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AI to Transform Solar Cell Production

AI to Transform Solar Cell Production

Researchers have successfully used AI…

Felicity Bradstock

Felicity Bradstock

Felicity Bradstock is a freelance writer specialising in Energy and Finance. She has a Master’s in International Development from the University of Birmingham, UK.

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New Technology Could Revolutionize Solar Power

  • Researchers in Germany developed a new solar cell design that uses organic dyes to capture a wider range of sunlight.
  • The URPB system achieved 38% energy conversion efficiency in lab tests, compared to 1% for conventional organic dyes.
  • This technology has the potential to revolutionize solar energy production by creating thinner, lighter, and more efficient solar panels.
Solar

As governments worldwide push for a green transition, companies around the globe are investing heavily in research and development into innovative ways to improve renewable energy production. New technologies are making conventional renewable energy projects, such as solar and wind farms, far more efficient as companies build stronger panels and bigger turbines. Now, one German team believes it has found a new light-harvesting system that could massively increase solar energy production. 

Conventional solar panels rely on silicon-based solar cells that absorb light across the entire visible spectrum, but only weakly. These solar cells must be several micrometers thick to enable them to absorb sufficient photons to generate electricity. This makes them heavy, expensive, and difficult to situate in small spaces. By contrast, thin-film solar cells, which are made up of organic dyes, are both cheaper and lighter, just 100 nanometres thick. However, they are only capable of absorbing a small portion of the solar spectrum. Scientists have been searching for years for a solution, aiming to make solar panels more efficient while keeping weight and cost down.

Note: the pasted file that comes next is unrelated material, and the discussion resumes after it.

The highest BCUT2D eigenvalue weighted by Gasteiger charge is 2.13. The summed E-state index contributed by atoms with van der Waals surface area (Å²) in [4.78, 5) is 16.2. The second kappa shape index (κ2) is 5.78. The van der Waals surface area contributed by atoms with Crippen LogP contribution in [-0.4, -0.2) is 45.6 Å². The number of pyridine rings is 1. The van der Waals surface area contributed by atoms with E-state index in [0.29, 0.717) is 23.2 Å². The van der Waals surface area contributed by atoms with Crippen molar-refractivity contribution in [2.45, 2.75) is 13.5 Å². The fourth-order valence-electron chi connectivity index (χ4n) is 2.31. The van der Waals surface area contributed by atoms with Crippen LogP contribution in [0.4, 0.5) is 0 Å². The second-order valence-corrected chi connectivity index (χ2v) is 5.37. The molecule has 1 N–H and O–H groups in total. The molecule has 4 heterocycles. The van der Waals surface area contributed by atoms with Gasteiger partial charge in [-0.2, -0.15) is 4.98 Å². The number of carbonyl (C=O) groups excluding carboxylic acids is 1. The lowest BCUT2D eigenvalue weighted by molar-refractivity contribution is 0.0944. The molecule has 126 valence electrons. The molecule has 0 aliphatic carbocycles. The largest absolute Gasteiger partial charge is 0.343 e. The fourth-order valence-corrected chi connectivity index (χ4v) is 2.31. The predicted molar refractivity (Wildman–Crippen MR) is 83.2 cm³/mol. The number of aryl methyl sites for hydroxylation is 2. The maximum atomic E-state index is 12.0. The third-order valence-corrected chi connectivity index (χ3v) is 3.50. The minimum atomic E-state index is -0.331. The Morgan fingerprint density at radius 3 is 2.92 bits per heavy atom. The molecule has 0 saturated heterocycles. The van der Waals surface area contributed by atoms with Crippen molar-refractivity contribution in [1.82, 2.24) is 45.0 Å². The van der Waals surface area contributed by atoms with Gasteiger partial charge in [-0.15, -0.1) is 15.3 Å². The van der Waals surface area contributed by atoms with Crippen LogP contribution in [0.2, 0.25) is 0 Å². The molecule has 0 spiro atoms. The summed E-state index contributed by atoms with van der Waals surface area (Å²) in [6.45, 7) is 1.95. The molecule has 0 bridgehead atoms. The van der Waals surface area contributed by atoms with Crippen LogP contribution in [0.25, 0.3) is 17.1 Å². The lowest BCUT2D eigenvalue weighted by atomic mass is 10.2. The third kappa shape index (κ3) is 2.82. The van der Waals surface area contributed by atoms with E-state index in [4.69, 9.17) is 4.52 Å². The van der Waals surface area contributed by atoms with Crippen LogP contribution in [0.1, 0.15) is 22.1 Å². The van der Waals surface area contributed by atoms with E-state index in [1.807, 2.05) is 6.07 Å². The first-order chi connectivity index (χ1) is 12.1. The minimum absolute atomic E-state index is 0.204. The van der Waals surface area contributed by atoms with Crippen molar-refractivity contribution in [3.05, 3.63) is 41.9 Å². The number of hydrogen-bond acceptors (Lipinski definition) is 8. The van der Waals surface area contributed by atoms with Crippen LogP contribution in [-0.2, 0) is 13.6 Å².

Now, scientists at the University of Würzburg in Bavaria, Germany believe they may have discovered the structure needed to massively enhance solar power production. Researchers recently published a study in the journal Chem demonstrating the use of a URPB system – standing for ultraviolet, red, purple, and blue, which is based on the photosynthetic antennae in plants and bacteria that are capable of efficiently capturing sunlight. The URPB model uses four different dyes that are stacked in a precise configuration that allows them to efficiently capture light across UV, visible, and near-infrared wavelengths.

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During the testing phase, the team of researchers was able to convert 38 percent of incoming light into useful energy. Whereas the four dyes on their own manage less than one percent to a maximum of three percent. JMU chemistry professor Frank Würthner explained, “Our system has a band structure similar to that of inorganic semiconductors. This means that it absorbs light panchromatically across the entire visible range. And it uses the high absorption coefficients of organic dyes. As a result, it can absorb a great deal of light energy in a relatively thin layer, similar to natural light-harvesting systems.”